Robert Greenblatt, the NBC Entertainment chairman who is also one of the producers of Broadway Tony winner “A Gentleman’s Guide to Love and Murder,” has added oversight of NBCUniversal’s stage division to his portfolio of NBCU duties.
Universal Pictures president Jimmy Horowitz, who will continue to lead Universal Stage Prods., will now work with Greenblatt to expand the division’s focus to incorporate all NBCUniversal properties rather than just its film catalog.
The growth of Universal’s stage arm comes as Hollywood as a whole has begun to take an increasing interest in Broadway, spurred by the significant revenue a couple of major hits have minted for studios. Last month Disney Theatrical Prods.’ musical version of “The Lion King” became the top-grossing single title of all time (at $6.2 billion and counting), and Universal itself has seen the global success of Broadway’s “Wicked” turn the title into one of the studio’s most profitable properties.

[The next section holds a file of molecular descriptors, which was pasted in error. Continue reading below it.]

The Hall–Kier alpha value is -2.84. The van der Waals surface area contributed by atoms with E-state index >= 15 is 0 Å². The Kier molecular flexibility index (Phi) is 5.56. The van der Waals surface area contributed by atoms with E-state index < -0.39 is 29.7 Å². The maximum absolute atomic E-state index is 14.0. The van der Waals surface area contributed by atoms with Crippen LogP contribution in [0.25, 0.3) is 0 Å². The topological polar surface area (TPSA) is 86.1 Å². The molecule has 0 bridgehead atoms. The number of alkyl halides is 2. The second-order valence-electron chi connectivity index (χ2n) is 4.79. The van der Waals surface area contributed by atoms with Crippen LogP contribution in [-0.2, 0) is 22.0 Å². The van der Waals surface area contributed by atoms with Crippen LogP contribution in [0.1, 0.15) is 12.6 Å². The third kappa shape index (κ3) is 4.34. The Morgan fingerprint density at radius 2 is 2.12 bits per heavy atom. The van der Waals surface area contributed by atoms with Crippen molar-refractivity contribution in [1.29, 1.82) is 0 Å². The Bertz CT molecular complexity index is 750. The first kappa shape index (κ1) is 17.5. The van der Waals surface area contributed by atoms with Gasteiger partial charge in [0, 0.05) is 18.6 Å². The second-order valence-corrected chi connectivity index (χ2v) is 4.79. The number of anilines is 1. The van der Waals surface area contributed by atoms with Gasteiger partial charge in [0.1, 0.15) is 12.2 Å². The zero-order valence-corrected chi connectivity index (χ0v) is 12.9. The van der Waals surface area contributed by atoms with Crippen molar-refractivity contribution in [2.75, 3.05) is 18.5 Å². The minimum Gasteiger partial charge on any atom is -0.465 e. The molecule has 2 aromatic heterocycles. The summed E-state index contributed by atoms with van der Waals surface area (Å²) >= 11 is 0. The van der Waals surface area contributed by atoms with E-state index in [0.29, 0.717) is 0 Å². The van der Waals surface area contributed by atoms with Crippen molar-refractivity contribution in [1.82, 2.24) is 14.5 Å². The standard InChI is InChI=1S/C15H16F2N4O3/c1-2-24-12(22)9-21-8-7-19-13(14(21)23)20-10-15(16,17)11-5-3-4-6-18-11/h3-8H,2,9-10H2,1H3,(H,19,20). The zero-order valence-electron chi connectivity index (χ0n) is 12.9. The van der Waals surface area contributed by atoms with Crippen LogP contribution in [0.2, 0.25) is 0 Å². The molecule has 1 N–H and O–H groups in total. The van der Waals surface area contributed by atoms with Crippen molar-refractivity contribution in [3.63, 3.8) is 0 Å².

With that kind of financial incentive to get more involved in the Broadway market, NBCU made a logical choice in tapping Greenblatt, who spearheaded NBC’s ratings resurgence last season. An independent theater producer as well as a TV exec, Greenblatt was the lead producer of the short-lived musical adaptation of “9 to 5” and was a longtime supporter of “Gentleman’s Guide,” for which he won a Tony as one of its producers. He’s currently attached to a revised version of Meredith Willson tuner “The Unsinkable Molly Brown,” which recently premiered in Denver.
Greenblatt’s theatrical inclinations have also influenced his TV programming. Although backstage-Broadway series “Smash” proved a disappointment, last year’s live telecast of “The Sound of Music” packed a ratings wallop, and the network has high hopes of similar success for “Peter Pan.”
Along with “Wicked,” USP has had a hand in Broadway titles including “Billy Elliot” — which won 10 Tonys and is still running on the West End — and “Bring It On,” while also boarding the producing teams of recent revivals of “Porgy and Bess,” “Glengarry Glen Ross” and “The Best Man.” Current USP activities include the Bill Condon-helmed revival of “Side Show,” opening on Broadway later this fall, and smaller-scale musicals “Holiday Inn” and “October Sky,” both targeted toward regional, stock and amateur markets.
The expansion of USP’s focus beyond the Universal film catalog presumably opens up NBC’s wealth of well-known TV properties for potential stage adaptation.